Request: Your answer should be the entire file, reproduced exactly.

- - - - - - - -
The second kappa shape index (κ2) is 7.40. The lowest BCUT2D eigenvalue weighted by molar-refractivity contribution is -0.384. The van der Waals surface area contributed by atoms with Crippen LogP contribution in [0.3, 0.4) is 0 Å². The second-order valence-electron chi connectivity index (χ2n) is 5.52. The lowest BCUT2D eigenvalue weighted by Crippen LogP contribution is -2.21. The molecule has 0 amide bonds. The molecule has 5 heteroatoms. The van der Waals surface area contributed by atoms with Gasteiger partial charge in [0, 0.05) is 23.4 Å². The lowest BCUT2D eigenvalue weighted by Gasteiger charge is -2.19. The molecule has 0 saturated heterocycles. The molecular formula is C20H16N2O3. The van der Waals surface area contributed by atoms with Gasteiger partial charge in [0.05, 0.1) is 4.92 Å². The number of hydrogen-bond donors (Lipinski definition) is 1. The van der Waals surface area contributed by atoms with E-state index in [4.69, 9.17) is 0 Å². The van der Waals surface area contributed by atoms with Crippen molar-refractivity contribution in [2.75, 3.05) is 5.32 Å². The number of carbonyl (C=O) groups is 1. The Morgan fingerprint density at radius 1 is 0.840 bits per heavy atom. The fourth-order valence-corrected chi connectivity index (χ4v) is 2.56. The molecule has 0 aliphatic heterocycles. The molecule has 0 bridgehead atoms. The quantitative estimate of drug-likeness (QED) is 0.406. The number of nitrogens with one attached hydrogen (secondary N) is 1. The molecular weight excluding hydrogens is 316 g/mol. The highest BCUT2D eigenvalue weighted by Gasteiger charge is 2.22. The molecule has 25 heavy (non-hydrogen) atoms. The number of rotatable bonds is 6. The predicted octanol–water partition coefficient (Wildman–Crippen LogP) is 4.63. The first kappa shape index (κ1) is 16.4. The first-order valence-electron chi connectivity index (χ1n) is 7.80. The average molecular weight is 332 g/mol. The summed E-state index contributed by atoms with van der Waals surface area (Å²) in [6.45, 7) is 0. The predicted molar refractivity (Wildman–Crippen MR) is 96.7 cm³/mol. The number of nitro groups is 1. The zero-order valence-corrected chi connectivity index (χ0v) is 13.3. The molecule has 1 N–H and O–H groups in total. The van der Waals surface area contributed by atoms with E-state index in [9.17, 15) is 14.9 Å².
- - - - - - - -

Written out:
The second kappa shape index (κ2) is 7.40. The lowest BCUT2D eigenvalue weighted by molar-refractivity contribution is -0.384. The van der Waals surface area contributed by atoms with Crippen LogP contribution in [0.3, 0.4) is 0 Å². The second-order valence-electron chi connectivity index (χ2n) is 5.52. The lowest BCUT2D eigenvalue weighted by Crippen LogP contribution is -2.21. The molecule has 0 amide bonds. The molecule has 5 heteroatoms. The van der Waals surface area contributed by atoms with Gasteiger partial charge in [0, 0.05) is 23.4 Å². The lowest BCUT2D eigenvalue weighted by Gasteiger charge is -2.19. The molecule has 0 saturated heterocycles. The molecular formula is C20H16N2O3. The van der Waals surface area contributed by atoms with Gasteiger partial charge in [0.05, 0.1) is 4.92 Å². The number of hydrogen-bond donors (Lipinski definition) is 1. The van der Waals surface area contributed by atoms with E-state index in [4.69, 9.17) is 0 Å². The van der Waals surface area contributed by atoms with Crippen molar-refractivity contribution in [2.75, 3.05) is 5.32 Å². The number of carbonyl (C=O) groups is 1. The Morgan fingerprint density at radius 1 is 0.840 bits per heavy atom. The fourth-order valence-corrected chi connectivity index (χ4v) is 2.56. The molecule has 0 aliphatic heterocycles. The molecule has 0 bridgehead atoms. The quantitative estimate of drug-likeness (QED) is 0.406. The number of nitrogens with one attached hydrogen (secondary N) is 1. The molecular weight excluding hydrogens is 316 g/mol. The highest BCUT2D eigenvalue weighted by Gasteiger charge is 2.22. The molecule has 25 heavy (non-hydrogen) atoms. The number of rotatable bonds is 6. The predicted octanol–water partition coefficient (Wildman–Crippen LogP) is 4.63. The first kappa shape index (κ1) is 16.4. The first-order valence-electron chi connectivity index (χ1n) is 7.80. The average molecular weight is 332 g/mol. The summed E-state index contributed by atoms with van der Waals surface area (Å²) in [6.45, 7) is 0. The predicted molar refractivity (Wildman–Crippen MR) is 96.7 cm³/mol. The number of nitro groups is 1. The zero-order valence-corrected chi connectivity index (χ0v) is 13.3. The molecule has 1 N–H and O–H groups in total. The van der Waals surface area contributed by atoms with E-state index in [9.17, 15) is 14.9 Å².